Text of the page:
What it is with Tories and marriage? Why do they think it is so very important to ‘recognise it in the tax system’?* Fraser Nelson is beside himself – not a nice place to be – about Cameron ‘cowering’ in the face of Labour attacks on this policy.
But for all the supposed dodginess of that dossier, its point about the distributional consequence of Tory plans for sharing tax allowances between married couples is blindingly true, and important. We have very little money to give away. Darling wants it to go to debt reduction**; Brown to mitigating spending cuts (see FT story). Subsidies to the already rich should be even lower in the list of priorities.
Can it really encourage marriage? If merging tax thresholds motivated wedding proposals, you’d wonder what sort of marriage would result. So the tax is all ‘deadweight’ cost. A straight transfer to a favoured, wealthy consitutency. The sort of thing that gives Tories a bad name. In a sense, it answers the FT’s point about Cameron needing to give reasons to vote Conservative, which are evaporating in the face of similarly evaporating pledges on this and that. Here is one: if you are selfish, already well-off, have little need for public services, and like tax cuts, then you will have plenty of reasons to vote Tory.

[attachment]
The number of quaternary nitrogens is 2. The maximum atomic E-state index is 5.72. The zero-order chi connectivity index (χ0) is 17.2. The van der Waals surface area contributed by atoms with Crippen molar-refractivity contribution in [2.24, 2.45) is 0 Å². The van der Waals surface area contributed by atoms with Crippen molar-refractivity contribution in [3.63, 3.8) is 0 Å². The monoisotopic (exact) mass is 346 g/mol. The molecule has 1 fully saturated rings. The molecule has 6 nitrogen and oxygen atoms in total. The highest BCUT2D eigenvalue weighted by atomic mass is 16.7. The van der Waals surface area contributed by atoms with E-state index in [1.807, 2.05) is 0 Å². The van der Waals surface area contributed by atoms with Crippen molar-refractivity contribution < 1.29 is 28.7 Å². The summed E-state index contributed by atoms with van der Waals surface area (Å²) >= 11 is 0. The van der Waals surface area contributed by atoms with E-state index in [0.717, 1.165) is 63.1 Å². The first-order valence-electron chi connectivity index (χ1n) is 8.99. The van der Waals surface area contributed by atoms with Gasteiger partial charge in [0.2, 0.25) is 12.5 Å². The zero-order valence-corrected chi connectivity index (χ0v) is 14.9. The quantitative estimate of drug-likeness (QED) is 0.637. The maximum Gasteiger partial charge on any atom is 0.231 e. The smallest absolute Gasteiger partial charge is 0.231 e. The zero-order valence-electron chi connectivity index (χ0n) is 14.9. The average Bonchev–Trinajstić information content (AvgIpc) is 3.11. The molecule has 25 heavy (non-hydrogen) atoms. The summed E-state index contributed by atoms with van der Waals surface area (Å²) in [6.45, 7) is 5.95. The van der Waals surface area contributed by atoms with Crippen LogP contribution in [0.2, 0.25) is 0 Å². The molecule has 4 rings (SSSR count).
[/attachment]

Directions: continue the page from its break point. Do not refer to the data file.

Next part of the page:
John Redwood at least sees (some) sense, saying that tax cuts should instead go on matters related to economic production.
UPDATE: The essential figures on this question can be found on LeftFootForward. It also quotes Tim Horton saying: “When we last had a married couples allowance under the Tories during the 1980s and 1990s there was actually a drop off in marriage.” A very good point.
UPDATE 2: And Chris Giles’ piece in the FT is even better. Amongst about 10 brilliant points, “This is pure conjecture, but I don’t think the elasticity of marriage to a tax break is likely to be very high” is the most cutting.
UPDATE 3: A last one. Liberal Bureaucracy explain what Tory tax plans imply about their moral judgments on to your life choices
*Of course, the law used to recognise marriage in other ways that (very) old-style Conservatives would have approved of: by stripping some property rights from women, banning them from certain professions, and so on. I read Mrs Warren’s Profession over the break, with its theme of women being forced into, ahem, unsavoury jobs because of a lack of alternatives. It seems that the institutions of the time left (in the words of GBS):
“a Labor market is infested with subsidized wives and daughters willing to work for pocket money on which no independent solitary woman or widow can possibly subsist. The effect is to make marriage compulsory as a woman’s profession: she has to take anything she can get in the way of a husband rather than face penury as a single woman”
I would worry about any attempts to make marriage artificially remunerative
** “The chancellor argued on Monday that revenue from stronger-than-expected growth should be used to cut borrowing”. I favoured encoding this idea somewhat in A Balancing Act. No one paid any attention.